2010 Trends - Noteworthy - Africa & Travel Search
It’s an unwritten rule of life that the rich and the famous get all the love and attention. It’s no different in the world of travel - where famed destinations like Paris, London and New York get all the visitors and the press coverage. But sometimes, a truly deserving candidate gets some much needed limelight.
Our 2010 Travel Insights trends survey unearthed a couple of these trends, one real and one virtual. The first is the global focus on Africa as a tourist destination due to the FIFA World cup. Secondly - there is the growing difficulty that search engines are having in offering meaningful results for travel-related queries.
Quotes from our experts:-
Focus on football World Cup will highlight the remarkable continent of Africa - Mark (Travel-Wonders.com). (For those of you making travel plans, the World Cup final is on July 11, 2010 in Johannesburg, South Africa. For more details, visit the official site, FIFA.com. It gives a complete rundown of the matches, schedules, news, events,well everything you need to know to book your tickets to see you favorite team.)
In 2010, I predict that it will dawn on many travel companies that Google is an increasingly troubled search engine tool. A casual user of Google who is planning a trip will tend to enter search terms that are keyword rich. But the results they’ll see are increasingly text or video that is outdated, biased/promotional, or inefficiently presented at best, and junk/spam at worst. Google search results specifically in the travel space increasingly looks like Altavista back in 1999, which was a terrible time for “search.” Google probably can’t tweak its algorithm to solve the problem. SEO (search engine optimization) tweaks are increasingly gaming the system, and the quality of search results and utility and efficiency for users is deteriorating. If it scores high in Google keyword searches, it’s probably info-trash. This may just continue the SEO arms race. Or it may mean that consumers will become willing to make micropayments for some types of travel content, tools, and services. Or maybe this will temporarily stifle innovation, as it becomes more difficult for honest companies to run cost-intensive business, be it a travel concierge or tour a operator, and get new eyes for it, when Google no longer lets you break through the noise. My hope is that analysts at PhoCusWright and elsewhere realize that when they say the long tail is getting fatter that what they really mean is that Google (and Bing/Yahoo, for that matter) search results are becoming less robust, and the golden age of online travel info is experiencing some overcast skies and a possible storm. – Sean, BudgetTravel.com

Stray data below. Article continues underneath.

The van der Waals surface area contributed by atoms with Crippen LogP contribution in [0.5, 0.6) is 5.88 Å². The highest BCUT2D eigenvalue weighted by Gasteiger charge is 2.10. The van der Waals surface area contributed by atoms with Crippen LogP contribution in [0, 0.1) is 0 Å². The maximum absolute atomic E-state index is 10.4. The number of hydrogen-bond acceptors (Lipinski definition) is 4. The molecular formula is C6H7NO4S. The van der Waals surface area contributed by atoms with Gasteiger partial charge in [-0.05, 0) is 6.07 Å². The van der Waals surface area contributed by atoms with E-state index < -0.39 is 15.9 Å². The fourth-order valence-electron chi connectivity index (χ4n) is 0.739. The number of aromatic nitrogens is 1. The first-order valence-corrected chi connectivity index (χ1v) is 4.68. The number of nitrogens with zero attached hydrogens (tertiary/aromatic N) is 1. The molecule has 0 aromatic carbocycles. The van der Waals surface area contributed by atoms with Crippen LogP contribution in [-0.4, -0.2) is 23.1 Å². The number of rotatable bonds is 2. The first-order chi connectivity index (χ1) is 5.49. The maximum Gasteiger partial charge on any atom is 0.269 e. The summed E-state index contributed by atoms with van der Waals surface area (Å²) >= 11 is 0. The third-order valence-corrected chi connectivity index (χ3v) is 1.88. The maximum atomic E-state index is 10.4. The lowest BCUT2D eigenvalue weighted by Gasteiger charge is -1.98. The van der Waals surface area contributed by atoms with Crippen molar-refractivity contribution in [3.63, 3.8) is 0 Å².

In summary, it’s fantastic that little known towns and attractions in Africa are being showered with visitors and media focus. The SEO arms race, on the other hand, is a despicable development in the search sector, and one that we hope will be sorted out soon to give genuine websites their rightful share of web visitors.